Minnesota and mining are a good mix

Minnesota owes it to the world to do more mining here.

The Star Tribune addressed the mining issue — and its importance to the next governor and Department of Natural Resources commissioner — in the recent editorial “Next governor faces tests on mining” (Nov. 17). There is no question that the new DNR commissioner should not be learning about mining on the job. He or she needs to understand that the economic impact domestically, and the environmental impact globally, of mining critical nonferrous metals in Minnesota would be very positive.

In addition to the iron that Minnesota already produces, the state’s mineral resource reserves have the potential of providing a domestic supply of nonferrous metals that Americans use every day — nickel, copper, gold, platinum and palladium — in cell phones, computers, catalytic converters, electric cars, wind turbines and medical devices. The domestic and global demand for both ferrous and nonferrous minerals is a given; there is no way to curb demand significantly.

The Labovitz School of Business and Economics at the University of Minnesota Duluth, in 2009, estimated that mining is a nearly $3.2 billion annual economic engine for the state. Yet the school estimates the potential total at $8.7 billion if we expand to nonferrous mining.

The consequences of not mining here, and instead relying on foreign sources, would be detrimental not only to the domestic economy but also to the global environment.

Minnesota has some of the best environmental protections and uses the most advanced mining techniques on Earth, while other nations that supply nonferrous metals (most notably China and Russia) are among the worst environmental offenders.

In terms of the environmental standards that we have in place, the mining industry considers Minnesota one of the most difficult places for development. The review and permitting process is costly and time-consuming. Case in point: For the PolyMet Mining Corp., which was mentioned in the Star Tribune’s editorial, the process for a proposed copper and nickel mine near Babbitt has so far cost the company more than $20 million and has taken over five years. Indeed, the stringency of our review process has resulted in delays now pushing estimated commencement of mining to at least 2013.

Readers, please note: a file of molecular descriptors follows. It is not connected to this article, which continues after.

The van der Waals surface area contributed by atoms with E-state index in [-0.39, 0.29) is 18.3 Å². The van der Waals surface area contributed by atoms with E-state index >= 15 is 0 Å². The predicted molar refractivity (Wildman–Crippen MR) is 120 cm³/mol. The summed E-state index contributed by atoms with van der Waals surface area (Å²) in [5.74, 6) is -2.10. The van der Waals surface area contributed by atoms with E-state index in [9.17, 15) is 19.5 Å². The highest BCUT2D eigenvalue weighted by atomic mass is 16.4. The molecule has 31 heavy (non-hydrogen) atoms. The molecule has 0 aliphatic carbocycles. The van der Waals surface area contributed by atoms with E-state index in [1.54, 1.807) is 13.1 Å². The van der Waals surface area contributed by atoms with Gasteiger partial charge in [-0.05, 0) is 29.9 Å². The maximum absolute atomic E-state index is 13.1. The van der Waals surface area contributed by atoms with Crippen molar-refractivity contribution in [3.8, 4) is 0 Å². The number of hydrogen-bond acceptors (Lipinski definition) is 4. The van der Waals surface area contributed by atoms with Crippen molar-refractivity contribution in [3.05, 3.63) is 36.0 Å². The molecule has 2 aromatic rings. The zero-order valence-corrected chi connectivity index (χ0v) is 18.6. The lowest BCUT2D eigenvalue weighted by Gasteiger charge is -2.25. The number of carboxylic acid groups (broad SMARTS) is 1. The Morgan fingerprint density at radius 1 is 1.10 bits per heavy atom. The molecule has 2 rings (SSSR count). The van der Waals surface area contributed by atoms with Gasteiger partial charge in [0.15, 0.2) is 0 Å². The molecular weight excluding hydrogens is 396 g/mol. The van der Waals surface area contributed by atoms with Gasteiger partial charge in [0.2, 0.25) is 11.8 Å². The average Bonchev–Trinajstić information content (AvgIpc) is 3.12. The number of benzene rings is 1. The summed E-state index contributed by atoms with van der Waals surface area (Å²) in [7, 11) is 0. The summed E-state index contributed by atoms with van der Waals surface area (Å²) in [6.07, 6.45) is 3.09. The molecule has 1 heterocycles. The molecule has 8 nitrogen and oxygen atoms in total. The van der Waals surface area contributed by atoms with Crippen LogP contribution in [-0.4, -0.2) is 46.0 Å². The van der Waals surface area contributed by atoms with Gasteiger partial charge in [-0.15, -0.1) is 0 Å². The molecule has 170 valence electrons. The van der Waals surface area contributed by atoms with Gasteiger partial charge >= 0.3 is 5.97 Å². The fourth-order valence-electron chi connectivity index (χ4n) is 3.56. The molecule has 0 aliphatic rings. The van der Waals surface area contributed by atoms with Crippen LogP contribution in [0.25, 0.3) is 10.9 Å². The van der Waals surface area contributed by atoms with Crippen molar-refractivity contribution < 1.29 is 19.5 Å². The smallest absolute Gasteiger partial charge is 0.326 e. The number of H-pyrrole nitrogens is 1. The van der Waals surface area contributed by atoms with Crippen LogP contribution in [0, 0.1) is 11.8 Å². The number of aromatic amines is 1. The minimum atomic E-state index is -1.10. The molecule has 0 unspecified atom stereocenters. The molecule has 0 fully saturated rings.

Moreover, based on our state’s recent history with mining, Minnesotans can be confident that the best mining practices will be deployed for operations in our state, using the cleanest processing technology ever seen in the history of mining anywhere in the world. Problems of the past, such as acid run-off, are now well-understood and completely preventable with technology that has been proven elsewhere. Environmental impact can be minimized with modern techniques, such as processing ore with autoclaves instead of smelters, instituting progressive reclamation of mine lands, limiting surface impact and using GPS technology to control mine operations.

That said, we should not discount environmental concerns. The state should consider establishing an umbrella insurance coverage plan — privately administered and funded by the mining companies, not taxpayers –for the unlikely event of a mining catastrophe. We should be confident that the resources will be in place if a problem should arise, especially after a mining operation has ceased to exist and therefore cannot remedy a problem that it has created.

Beyond simply being able to understand mining issues, the new DNR commissioner should be committed to approving new mining activities in our state.

There’s actually no better way to act locally and think globally.

Kent Kaiser is a faculty member at Northwestern College in St. Paul and is a Center of the American Experiment senior fellow. Additional information on mining and other natural-resource issues can be found in the center’s newly released report containing 24 recommendations for Minnesota’s new governor and Legislature. It can be found at www.AmericanExperiment.org.

This commentary originally appeared in the Star Tribune on November 26, 2010.
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